Prim’s algorithm using priority_queue in STL
Given an undirected, connected and weighted graph, find Minimum Spanning Tree (MST) of the graph using Prim’s algorithm.
Input : Adjacency List representation of above graph Output : Edges in MST 0 - 1 1 - 2 2 - 3 3 - 4 2 - 5 5 - 6 6 - 7 2 - 8 Note : There are two possible MSTs, the other MST includes edge 0-7 in place of 1-2.
We have discussed below Prim’s MST implementations.
- Prim’s Algorithm for Adjacency Matrix Representation (In C/C++ with time complexity O(v2)
- Prim’s Algorithm for Adjacency List Representation (In C with Time Complexity O(ELogV))
The second implementation is time complexity wise better, but is really complex as we have implemented our own priority queue. STL provides priority_queue, but the provided priority queue doesn’t support decrease key operation. And in Prim’s algorithm, we need a priority queue and below operations on priority queue :
- ExtractMin : from all those vertices which have not yet been included in MST, we need to get vertex with minimum key value.
- DecreaseKey : After extracting vertex we need to update keys of its adjacent vertices, and if new key is smaller, then update that in data structure.
The algorithm discussed here can be modified so that decrease key is never required. The idea is, not to insert all vertices in priority queue, but only those which are not MST and have been visited through a vertex that has included in MST. We keep track of vertices included in MST in a separate boolean array inMST.
1) Initialize keys of all vertices as infinite and parent of every vertex as -1. 2) Create an empty priority_queue pq. Every item of pq is a pair (weight, vertex). Weight (or key) is used used as first item of pair as first item is by default used to compare two pairs. 3) Initialize all vertices as not part of MST yet. We use boolean array inMST for this purpose. This array is required to make sure that an already considered vertex is not included in pq again. This is where Ptim's implementation differs from Dijkstra. In Dijkstr's algorithm, we didn't need this array as distances always increase. We require this array here because key value of a processed vertex may decrease if not checked. 4) Insert source vertex into pq and make its key as 0. 5) While either pq doesn't become empty a) Extract minimum key vertex from pq. Let the extracted vertex be u. b) Include u in MST using inMST[u] = true. c) Loop through all adjacent of u and do following for every vertex v. // If weight of edge (u,v) is smaller than // key of v and v is not already in MST If inMST[v] = false && key[v] > weight(u, v) (i) Update key of v, i.e., do key[v] = weight(u, v) (ii) Insert v into the pq (iv) parent[v] = u 6) Print MST edges using parent array.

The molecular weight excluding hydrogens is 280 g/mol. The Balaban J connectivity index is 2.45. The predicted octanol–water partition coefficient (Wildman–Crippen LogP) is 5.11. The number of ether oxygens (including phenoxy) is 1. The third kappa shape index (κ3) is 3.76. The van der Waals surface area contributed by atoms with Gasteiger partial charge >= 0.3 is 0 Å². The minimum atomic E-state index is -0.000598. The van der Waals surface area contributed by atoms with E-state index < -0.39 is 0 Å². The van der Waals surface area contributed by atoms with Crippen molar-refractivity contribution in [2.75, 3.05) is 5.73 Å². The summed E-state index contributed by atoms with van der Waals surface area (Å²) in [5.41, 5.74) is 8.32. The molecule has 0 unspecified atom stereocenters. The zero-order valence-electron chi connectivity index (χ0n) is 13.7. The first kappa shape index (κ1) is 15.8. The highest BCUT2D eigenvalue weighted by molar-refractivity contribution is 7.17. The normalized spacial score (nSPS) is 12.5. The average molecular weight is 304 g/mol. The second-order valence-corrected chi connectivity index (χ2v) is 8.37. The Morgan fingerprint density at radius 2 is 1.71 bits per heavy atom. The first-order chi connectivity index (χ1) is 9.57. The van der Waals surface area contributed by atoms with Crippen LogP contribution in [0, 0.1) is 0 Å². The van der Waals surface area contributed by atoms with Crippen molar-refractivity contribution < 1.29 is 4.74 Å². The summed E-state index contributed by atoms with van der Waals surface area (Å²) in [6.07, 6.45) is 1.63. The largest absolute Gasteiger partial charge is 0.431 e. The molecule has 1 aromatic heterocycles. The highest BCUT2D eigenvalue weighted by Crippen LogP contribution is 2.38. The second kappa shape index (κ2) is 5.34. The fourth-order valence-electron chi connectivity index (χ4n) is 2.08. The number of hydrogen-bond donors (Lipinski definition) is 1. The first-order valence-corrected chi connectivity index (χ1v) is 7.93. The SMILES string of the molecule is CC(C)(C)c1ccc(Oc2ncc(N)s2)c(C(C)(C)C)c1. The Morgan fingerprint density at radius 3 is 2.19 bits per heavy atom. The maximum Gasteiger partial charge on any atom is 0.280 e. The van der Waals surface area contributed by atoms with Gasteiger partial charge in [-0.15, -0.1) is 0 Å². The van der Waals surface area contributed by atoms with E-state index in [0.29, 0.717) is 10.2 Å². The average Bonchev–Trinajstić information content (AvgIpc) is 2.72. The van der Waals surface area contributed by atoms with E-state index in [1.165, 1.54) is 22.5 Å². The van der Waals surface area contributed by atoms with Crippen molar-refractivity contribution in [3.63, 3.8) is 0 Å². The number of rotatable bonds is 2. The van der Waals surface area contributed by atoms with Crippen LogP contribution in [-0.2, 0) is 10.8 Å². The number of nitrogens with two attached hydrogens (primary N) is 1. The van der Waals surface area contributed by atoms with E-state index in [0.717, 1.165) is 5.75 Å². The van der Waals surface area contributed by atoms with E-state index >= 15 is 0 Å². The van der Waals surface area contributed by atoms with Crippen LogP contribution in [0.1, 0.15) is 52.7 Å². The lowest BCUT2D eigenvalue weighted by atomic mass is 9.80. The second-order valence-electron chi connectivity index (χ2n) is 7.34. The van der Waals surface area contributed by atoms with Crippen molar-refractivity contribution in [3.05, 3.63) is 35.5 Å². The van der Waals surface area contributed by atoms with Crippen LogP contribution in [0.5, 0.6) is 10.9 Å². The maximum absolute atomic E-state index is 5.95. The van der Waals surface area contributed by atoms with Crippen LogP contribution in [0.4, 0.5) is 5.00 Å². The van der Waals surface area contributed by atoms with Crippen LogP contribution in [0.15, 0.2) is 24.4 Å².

Below is C++ implementation of above idea.
Time complexity : O(E Log V))
A Quicker Implementation using array of vectors representation of a weighted graph :
Note : Like Dijkstra’s priority_queue implementation, we may have multiple entries for same vertex as we do not (and we can not) make isMST[v] = true in if condition.
But as explained in Dijkstra’s algorithm, time complexity remains O(E Log V) as there will be at most O(E) vertices in priority queue and O(Log E) is same as O(Log V).
Unlike Dijkstra’s implementation, a boolean array inMST is mandatory here because the key values of newly inserted items can be less than the key values of extracted items. So we must not consider extracted items.
This article is contributed by Shubham Agrawal. Please write comments if you find anything incorrect, or you want to share more information about the topic discussed above
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